Sunday, March 18, 2007

Spring Trip In Northern Hungary

A Talk with Mary Kormosói
by Miklós Tassi

The most varied shire of Hungary is Nógrád (Nograd). This region is located in the northern part of the country. The hilly panorama of the Cserhát mountain and the valleys of three rivers (Ipoly, Galga, Zagyva) are coloured by pristine villages, historical towns and the ruins of castles from the 14-16th centuries.

Mary Kormosói, the foreigners’ favourite road manager and tourist guide invites us to a small village in this wonderful scenery.

TM: You often design and organise weekend trips for foreign tourists. What is the program of these trips?

Mary K.: We visit the village of Hollókő. Through the trip we introduce the region, traditionally called Palóc Land, and the history and traditions of the inhabitant Palóc folk.

TM: How far is this place from the capital?

Mary K.: The village is located among the Cserhát hills about 100 km (north? South? East? West? Northwest?) of Budapest. The history of the village goes back to the 13th century, when after the Mongol invasion the castle was built on the top of the rock here.

TM: The name of the village sounds very interesting. Where does it come from?

Mary K.: The old Hungarian settlements are usually called either after the name of their founding tribe (sometimes their leader) or there is a legend behind the name. The name Hollókő (holló=raven, kő=stone) comes, perhaps, from the legend in which the lord of a castle stole a pretty maiden, whose nurse was a witch. The witch sent ravens that took the stones of the lord’s castle away and rebuilt it on the top of this rock. So the lord is forced to climb the rock each time he returns to his castle.

TM: Is the lord’s climb part of the program?

Mary K.: Yes, but it’s possible only in nice weather. The ruins of the castle are rich in rock carving, and this year we have an exhibition of the remains of weapons found here. There is a beautiful view over the surrounding protected area, which is a part of the Bükk National Park.The village is even more attractive than the ruins of the castle. In 1987 the UNESCO Committee gave it the title of 'World Heritage', paying tribute to the unique harmony of constructed and natural scenery. The houses represent a unique style of architedture. The gentle arms of the nearby chain of hills have always protected the tiny houses from the winds of centuries, making it possible for the village to keep its original charm. Parts of the settlement have however burnt down several times, because the buildings are covered with flammable thatched roofs.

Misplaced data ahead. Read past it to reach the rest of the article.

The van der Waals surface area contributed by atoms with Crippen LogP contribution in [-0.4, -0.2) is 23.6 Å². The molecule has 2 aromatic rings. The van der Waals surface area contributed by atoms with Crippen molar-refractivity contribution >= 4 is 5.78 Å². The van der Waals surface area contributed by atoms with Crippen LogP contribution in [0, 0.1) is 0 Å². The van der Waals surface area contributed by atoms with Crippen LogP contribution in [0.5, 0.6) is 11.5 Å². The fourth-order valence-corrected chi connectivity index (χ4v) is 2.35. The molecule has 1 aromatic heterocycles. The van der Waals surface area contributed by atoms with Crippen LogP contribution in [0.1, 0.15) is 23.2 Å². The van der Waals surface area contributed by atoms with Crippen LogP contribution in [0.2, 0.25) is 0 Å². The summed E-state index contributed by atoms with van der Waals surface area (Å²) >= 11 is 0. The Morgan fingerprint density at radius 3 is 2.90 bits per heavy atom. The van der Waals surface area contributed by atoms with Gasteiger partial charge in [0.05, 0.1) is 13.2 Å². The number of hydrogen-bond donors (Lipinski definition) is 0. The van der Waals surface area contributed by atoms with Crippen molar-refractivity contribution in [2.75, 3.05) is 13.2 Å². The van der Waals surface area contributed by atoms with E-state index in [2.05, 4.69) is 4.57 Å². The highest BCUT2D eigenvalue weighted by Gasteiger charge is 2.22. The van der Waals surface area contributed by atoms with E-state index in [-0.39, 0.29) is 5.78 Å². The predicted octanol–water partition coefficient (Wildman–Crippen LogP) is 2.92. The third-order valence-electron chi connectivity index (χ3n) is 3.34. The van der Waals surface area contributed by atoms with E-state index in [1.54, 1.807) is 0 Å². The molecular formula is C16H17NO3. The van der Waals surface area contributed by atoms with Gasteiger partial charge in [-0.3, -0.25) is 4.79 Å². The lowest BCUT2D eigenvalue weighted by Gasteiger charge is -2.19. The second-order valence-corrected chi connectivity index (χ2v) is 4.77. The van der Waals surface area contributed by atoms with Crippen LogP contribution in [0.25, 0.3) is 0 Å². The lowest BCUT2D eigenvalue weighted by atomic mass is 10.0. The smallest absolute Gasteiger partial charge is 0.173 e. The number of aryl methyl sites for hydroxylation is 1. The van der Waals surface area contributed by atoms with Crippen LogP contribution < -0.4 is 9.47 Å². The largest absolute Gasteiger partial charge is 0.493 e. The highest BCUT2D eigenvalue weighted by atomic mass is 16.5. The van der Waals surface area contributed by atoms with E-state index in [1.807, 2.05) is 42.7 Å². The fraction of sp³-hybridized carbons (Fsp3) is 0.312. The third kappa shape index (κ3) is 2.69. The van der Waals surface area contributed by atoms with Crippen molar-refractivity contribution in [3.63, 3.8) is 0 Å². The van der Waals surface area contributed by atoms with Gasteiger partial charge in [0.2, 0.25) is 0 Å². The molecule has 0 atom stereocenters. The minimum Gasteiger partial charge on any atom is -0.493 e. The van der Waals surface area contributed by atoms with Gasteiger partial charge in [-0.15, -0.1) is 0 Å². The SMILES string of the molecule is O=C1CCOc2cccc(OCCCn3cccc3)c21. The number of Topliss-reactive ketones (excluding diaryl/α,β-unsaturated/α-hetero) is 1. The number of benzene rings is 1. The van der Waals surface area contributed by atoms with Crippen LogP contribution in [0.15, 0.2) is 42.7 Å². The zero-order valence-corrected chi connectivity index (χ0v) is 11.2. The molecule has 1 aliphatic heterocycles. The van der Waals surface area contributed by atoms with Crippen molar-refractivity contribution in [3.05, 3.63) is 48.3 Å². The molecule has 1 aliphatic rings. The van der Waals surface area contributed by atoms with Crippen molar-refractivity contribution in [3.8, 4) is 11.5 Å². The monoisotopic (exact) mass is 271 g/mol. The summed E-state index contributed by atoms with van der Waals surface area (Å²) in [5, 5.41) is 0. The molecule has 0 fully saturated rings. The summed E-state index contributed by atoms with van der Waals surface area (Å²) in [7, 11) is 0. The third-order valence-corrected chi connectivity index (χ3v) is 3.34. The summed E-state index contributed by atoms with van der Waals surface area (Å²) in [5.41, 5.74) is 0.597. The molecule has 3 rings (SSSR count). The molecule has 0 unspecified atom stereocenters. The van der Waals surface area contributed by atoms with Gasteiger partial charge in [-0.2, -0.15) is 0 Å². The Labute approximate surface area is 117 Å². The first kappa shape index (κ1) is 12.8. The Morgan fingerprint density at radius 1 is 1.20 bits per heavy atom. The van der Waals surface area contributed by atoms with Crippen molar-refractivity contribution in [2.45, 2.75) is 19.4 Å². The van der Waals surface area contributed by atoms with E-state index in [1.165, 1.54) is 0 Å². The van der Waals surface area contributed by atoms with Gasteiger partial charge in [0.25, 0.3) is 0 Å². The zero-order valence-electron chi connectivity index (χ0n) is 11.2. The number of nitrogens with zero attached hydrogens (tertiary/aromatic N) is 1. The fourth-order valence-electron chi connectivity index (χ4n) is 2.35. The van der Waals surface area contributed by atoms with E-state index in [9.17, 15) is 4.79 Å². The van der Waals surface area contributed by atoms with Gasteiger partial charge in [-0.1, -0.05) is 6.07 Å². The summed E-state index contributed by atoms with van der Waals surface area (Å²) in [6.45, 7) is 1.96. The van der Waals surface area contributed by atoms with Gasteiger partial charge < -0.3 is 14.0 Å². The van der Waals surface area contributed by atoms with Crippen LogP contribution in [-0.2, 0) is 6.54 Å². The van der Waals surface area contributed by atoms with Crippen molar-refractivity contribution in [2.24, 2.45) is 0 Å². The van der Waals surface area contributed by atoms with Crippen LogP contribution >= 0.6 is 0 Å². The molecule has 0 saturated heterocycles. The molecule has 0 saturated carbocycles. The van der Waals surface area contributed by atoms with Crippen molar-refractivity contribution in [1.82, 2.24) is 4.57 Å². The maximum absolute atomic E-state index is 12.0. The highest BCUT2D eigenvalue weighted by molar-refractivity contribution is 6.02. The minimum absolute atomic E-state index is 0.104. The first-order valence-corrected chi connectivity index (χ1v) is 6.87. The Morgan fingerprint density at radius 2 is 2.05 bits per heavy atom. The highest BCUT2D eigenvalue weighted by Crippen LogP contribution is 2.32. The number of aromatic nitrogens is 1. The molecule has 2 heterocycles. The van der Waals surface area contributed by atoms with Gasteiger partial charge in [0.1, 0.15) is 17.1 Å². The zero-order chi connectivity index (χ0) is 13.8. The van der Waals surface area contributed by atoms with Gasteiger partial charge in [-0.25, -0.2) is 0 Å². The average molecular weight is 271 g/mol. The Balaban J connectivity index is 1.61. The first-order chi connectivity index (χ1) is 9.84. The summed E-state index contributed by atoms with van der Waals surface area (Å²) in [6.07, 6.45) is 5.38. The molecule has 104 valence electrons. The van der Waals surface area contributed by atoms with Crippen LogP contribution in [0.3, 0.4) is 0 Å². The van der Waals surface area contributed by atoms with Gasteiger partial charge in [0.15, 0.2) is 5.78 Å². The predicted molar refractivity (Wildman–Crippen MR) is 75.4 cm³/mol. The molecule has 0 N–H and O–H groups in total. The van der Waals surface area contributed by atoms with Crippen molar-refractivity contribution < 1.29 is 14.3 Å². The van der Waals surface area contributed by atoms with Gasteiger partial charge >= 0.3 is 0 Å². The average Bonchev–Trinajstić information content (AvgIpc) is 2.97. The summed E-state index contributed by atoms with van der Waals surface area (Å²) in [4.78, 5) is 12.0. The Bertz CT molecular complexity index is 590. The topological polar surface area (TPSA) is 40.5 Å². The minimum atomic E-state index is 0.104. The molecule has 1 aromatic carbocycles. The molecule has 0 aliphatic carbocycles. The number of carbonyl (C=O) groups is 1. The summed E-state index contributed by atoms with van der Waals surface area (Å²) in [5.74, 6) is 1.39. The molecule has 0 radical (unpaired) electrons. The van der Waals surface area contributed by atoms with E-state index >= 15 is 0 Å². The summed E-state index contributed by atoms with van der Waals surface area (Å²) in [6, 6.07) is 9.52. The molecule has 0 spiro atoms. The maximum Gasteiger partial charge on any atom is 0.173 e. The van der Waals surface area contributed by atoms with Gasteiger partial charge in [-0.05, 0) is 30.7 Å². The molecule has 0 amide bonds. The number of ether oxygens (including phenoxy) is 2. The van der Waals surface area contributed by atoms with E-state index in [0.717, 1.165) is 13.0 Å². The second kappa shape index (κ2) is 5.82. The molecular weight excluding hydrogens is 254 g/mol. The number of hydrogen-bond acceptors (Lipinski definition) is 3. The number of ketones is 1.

TM: Would you call Hollókő an outdoor museum?

Mary K.: It’s more than an outdoor museum, because the houses are still in use. There is a working post office, a nursery school and a church. The people living here are members of the Palóc ethnic group and they preserve not only their ancient traditions, but their richly decorated folk clothes, too. Even the young generations wear these colourful clothes. Their old ladies love tourists, and tourists love them for their hospitality and beautiful songs.

TM: And they also cook well! Is the sweet-smelling dinner part of the program?

Mary K.: Of course it is! They provide traditional meals of Northern Hungary.

TM: You mentioned the church. Is it a shrine?

Mary K.: Yes, it is. There are written documents mentioning Hollókő’s first stone church from 1343, but the mediaeval building was destroyed during the Otoman raids at the end of the 16th century. The Roman Catholic church you find now in the centre of the village was built in the 19th century. It has stone foundations, adobe walls and a wooden spire. The main sights of the church are the statue of piety (from the 18th century, made of wood, it is considered folk art from the area of the present Slovakia) and presents from the Esztergom Museum of Christianity: a flag and a crusifix, also dating back to the 18th century.

TM: After the walk in the village, you suggested to me a tour in the nearby forests.

Mary K.: Even the natural surroundings of the old settlement are special and are also protected. The Hollókő Nature Conservation Area (141 hectares) includes old vineyards, the pasture lands and fields around the castle, the small woods next to the castle and the inner area of the old village.

TM: What are your expectations and plans for this season?

Mary K.: This summer we plan to have evening concerts in the castle. Around Easter some programs and performances will show and explain folk traditions. Year in year out more folk artists sell their products, and they always present the methods and primary commodities of their work. In 2006 the number of visitors exceeded all expectations. I hope this year to greet even more tourists in Hollókő.

TM: Thank you very much.

View a selection of village photos by clicking below.


herman said...

Seems like a good place to go when the weather gets better.

andrea said...

I like the style of a dialogue, it is always good to ask questions. You pionted out the questions that anyone would be interested in and the ptoho album is great as well.

eugene said...

excellent style of writing and very very informative,i have really learnt a lot from this article,thanks so much.cheers

andrea said...

why is the video is not available anymore????

ugo said...

This interview is a good one, it is well constructed and perfectly carried out.

meredith said...

This is a great article! I am always looking for new places to go especially within Hungary. I also think it is neat b/c i know you spoke in hungarian and translated it to english. well done!

david valker said...

the questions were smartly choosen!

Anonymous said...

Boma said...
I like this article. More importantly because of the first hand truth that is revealed as a personal experience. I enjoyed the histories and comment that it is a trip worthy of embarking on.